The House bill eliminating the 3% withholding rule, making it easier for government contractors to cheat on their taxes, a small part of the American Jobs Act and supported by the President, passed today, on a near-unanimous vote of 405-16. The bill was paid for through a separate measure, which changes the calculation of modified adjusted gross income by including Social Security benefits in the calculation, for the purposes of determining eligibility for programs like Medicaid and SCHIP. This fix of a “glitch” that would allow some middle-income early retirees to get nearly free Medicaid coverage (we can’t have that!), passed by a smaller amount, on a vote of 262 to 157. 27 Democrats joined 235 Republicans in supporting the bill.
While the withholding requirement passed several years ago, it had yet to go into effect.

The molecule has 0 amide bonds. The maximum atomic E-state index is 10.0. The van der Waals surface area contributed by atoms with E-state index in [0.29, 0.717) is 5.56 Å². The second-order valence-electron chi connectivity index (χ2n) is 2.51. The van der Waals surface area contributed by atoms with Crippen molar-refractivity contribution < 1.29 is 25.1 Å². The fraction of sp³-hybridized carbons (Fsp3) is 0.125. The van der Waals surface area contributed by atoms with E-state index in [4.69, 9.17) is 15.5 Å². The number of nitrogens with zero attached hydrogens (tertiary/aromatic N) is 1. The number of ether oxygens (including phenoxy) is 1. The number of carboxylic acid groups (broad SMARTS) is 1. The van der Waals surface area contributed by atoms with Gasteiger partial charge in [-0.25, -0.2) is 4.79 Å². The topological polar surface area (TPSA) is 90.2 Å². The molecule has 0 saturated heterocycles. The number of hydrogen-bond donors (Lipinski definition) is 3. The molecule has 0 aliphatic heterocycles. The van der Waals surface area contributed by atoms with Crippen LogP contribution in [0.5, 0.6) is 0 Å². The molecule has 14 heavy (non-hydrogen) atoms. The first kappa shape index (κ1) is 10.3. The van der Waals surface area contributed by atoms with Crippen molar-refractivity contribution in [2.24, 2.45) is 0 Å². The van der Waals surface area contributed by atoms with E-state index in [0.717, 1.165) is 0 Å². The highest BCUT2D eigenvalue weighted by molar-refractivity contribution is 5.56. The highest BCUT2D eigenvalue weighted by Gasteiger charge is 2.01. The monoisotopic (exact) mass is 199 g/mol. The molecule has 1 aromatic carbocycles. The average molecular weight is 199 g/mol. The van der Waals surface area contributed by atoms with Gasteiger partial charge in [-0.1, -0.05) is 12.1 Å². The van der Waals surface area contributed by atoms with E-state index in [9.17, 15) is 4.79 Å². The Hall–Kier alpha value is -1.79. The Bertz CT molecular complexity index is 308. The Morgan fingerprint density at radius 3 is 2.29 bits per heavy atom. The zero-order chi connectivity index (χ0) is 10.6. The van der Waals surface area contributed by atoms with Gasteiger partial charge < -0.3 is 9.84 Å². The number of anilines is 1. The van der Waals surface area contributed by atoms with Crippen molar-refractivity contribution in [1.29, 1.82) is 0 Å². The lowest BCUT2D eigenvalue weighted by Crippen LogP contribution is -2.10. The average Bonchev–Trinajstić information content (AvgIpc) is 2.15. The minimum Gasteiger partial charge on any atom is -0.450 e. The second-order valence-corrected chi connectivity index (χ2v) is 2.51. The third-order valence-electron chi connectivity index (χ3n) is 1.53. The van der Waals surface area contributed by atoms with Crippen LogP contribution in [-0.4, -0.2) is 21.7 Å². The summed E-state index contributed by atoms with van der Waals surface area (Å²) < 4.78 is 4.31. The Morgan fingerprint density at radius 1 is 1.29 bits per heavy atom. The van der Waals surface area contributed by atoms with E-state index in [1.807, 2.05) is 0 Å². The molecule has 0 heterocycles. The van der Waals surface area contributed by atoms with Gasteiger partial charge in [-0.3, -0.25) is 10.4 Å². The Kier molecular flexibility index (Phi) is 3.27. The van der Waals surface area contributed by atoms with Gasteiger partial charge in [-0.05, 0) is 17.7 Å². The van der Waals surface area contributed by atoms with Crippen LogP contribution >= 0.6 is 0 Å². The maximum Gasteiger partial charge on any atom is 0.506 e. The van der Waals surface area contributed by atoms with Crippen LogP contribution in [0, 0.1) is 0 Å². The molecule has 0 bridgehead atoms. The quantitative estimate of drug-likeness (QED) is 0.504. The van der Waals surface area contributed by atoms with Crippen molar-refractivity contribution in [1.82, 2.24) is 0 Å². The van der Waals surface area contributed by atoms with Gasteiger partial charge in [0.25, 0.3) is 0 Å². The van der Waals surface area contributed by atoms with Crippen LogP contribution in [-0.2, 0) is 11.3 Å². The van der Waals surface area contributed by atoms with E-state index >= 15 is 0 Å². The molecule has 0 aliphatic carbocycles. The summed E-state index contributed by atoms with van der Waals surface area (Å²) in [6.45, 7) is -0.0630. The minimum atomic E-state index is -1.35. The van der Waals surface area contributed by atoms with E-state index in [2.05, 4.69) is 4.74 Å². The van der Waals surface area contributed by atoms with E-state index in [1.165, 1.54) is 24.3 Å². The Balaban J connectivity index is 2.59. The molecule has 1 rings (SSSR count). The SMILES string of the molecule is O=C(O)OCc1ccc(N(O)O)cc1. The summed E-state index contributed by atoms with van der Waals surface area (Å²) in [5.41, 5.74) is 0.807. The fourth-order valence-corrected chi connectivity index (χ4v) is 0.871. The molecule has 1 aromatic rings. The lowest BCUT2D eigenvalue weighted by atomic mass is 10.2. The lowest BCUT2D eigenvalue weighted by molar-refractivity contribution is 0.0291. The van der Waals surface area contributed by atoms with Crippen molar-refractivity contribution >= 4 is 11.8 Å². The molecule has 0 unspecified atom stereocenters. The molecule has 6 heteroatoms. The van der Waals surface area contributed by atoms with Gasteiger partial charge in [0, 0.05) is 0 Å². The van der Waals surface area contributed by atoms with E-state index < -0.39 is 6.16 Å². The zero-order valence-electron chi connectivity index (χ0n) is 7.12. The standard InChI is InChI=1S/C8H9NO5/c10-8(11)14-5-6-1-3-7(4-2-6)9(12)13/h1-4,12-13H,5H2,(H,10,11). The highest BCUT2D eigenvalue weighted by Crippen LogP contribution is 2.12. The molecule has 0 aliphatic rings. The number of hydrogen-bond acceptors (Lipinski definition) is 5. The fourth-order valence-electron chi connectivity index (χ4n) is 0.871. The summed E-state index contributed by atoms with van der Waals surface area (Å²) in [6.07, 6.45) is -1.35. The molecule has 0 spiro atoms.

If it had been allowed to, it would mean “huge accounting burdens on governments and potentially harmful cash-flow disruptions for suppliers, contractors and subcontractors,” said Representative Eric Cantor, Republican of Virginia, the majority leader, on the House floor. “Those are dollars that could otherwise be used to grow a business or hire more workers.”
The withholding bill, the first among so-called jobs bills that Republicans and Democrats have been able to agree upon, would repeal a requirement for federal, state and local government agencies to withhold 3 percent of certain payments to companies doing business with the government and to deposit the money with the Internal Revenue Service.
How facilitating tax cheating counts as a jobs measure is beyond me, but whatever the case, the bill and its offset go to the Senate. A 3% withholding bill got 57 votes in the Senate last week, with a different offset that just reduces expenditures across the board. That was before the Administration came out in favor of the bills, however. So surely, something incorporating 3% withholding is likely to pass Congress.
The CBO estimates that federal revenues would be reduced $11 billion over 10 years by this measure. That’s a little more than 2% of the cost of the American Jobs Act. And it has almost nothing to do with jobs. But it’s destined to become law.